Log in | Register | Contact Us | View Cart

 

Lean Training System > Lean Strategies

No comments

You don’t get the impression that the teams that support you are interested in getting better.

When Lean starts in an organization, it is normally emphasized in production areas, typically the shop floor and then customer-facing administrative areas. As those areas improve, the form and level of help they receive from the supporting functions can lag. The Lean organizations can feel trapped. Unlike the relationship with  a non-performing vendor, they are likely stuck with their internal suppliers.

Problem

You don’t get the impression that the teams that support you are interested in getting better.

How this affects you

In a well-oiled production team, whether in the office or on the shop floor, you will be relying on other teams to support you—information technology (IT), materials, maintenance, the print shop, design engineering, tooling, accounting, etc. These groups all have many jobs, but sometimes it seems they don’t think supporting you is one of them.

Action to take

Make a list of all the teams that support you, including internal suppliers, and how they help you. Now, think about all the ways their support is measured. If your company is like many, support won’t be a primary role for these teams, so you won’t see many measures in place.

Still, before you let your frustration get out of hand, remember that they do have their other, primary jobs to do as well. Design engineers are rolling out new products, as well as supporting your team with design changes. Manufacturing engineers have to figure out new tools and get ready for product releases, but they also have to respond to andon lights. Information technology folks have to update systems, manage backups, and keep the networks going—the act of writing programs for your improvement projects is extra work for them.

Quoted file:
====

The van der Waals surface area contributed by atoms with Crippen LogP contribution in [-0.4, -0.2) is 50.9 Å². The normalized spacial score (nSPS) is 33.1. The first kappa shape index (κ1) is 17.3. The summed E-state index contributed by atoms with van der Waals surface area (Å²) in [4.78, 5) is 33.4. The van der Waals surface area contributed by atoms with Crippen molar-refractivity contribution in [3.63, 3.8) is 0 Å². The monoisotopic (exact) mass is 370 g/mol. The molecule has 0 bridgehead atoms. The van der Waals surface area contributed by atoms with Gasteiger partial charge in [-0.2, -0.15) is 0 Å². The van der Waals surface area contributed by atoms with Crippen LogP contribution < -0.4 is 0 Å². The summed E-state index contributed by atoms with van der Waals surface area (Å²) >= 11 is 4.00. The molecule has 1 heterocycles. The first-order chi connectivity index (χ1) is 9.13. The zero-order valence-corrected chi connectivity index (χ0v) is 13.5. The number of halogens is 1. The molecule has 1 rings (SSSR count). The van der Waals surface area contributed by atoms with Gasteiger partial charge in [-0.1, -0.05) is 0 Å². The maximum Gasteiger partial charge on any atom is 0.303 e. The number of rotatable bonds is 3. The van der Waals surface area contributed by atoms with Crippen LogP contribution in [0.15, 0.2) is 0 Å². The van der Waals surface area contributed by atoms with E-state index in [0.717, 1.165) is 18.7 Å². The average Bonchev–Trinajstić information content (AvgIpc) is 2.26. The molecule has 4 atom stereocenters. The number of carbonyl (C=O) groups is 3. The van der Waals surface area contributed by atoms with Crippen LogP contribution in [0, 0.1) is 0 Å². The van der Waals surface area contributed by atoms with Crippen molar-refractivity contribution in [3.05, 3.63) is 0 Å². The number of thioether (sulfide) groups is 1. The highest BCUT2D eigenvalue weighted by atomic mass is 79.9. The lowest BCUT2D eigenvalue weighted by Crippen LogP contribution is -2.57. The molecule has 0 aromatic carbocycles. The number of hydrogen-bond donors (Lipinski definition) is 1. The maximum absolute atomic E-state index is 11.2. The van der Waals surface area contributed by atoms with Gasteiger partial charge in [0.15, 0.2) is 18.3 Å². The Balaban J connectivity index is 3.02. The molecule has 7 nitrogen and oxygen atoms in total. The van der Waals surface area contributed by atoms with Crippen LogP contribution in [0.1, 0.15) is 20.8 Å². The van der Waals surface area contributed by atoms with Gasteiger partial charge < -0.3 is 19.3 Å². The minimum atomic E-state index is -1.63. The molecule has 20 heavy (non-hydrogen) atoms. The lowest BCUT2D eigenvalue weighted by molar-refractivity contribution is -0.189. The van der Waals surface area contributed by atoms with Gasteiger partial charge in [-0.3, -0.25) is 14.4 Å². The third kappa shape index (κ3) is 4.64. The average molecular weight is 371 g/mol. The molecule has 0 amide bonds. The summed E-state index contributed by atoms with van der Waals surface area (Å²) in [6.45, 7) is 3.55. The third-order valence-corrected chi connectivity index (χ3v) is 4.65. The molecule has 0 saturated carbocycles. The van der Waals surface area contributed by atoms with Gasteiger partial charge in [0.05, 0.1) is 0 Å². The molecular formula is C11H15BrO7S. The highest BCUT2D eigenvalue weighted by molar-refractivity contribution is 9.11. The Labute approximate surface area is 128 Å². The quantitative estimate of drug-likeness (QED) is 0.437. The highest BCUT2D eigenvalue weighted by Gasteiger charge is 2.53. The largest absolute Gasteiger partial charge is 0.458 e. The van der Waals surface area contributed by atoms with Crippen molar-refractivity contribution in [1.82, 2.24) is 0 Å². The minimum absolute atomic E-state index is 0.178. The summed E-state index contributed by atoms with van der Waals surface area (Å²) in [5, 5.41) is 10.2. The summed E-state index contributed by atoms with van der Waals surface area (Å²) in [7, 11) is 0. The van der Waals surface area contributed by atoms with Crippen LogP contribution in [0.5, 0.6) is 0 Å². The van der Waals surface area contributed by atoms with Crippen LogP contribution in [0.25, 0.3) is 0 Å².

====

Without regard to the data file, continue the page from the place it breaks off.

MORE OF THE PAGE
To measure how well these groups support your area, you will need the support of your boss. Suggest to her that you want to put some metrics in place, and ask her to coordinate those measurements with the other groups. If your manager is not overly responsive to your request, you could talk to a trusted HR rep, drop a note in the corporate suggestion box, or find that really bold coworker who will ask a question for you at a company meeting. The idea is to get the ball rolling on putting metrics in place for the support groups…

More information about the Action to Take is available to registered users for most strategies. Sign in to get access to it.

Why this works

The Why this Works section is only available in print copies of Whaddaya Mean I Gotta Be Lean?.

 

If you find our strategies useful, please help us spread the word about them!

Add a Comment

Share Your Thoughts    |No comments|

One of over 100 Lean strategies from

Leave a Reply

You must be logged in to post a comment.

Copyright © 2009-2016, Velaction Continuous Improvement, LLC | Legal Information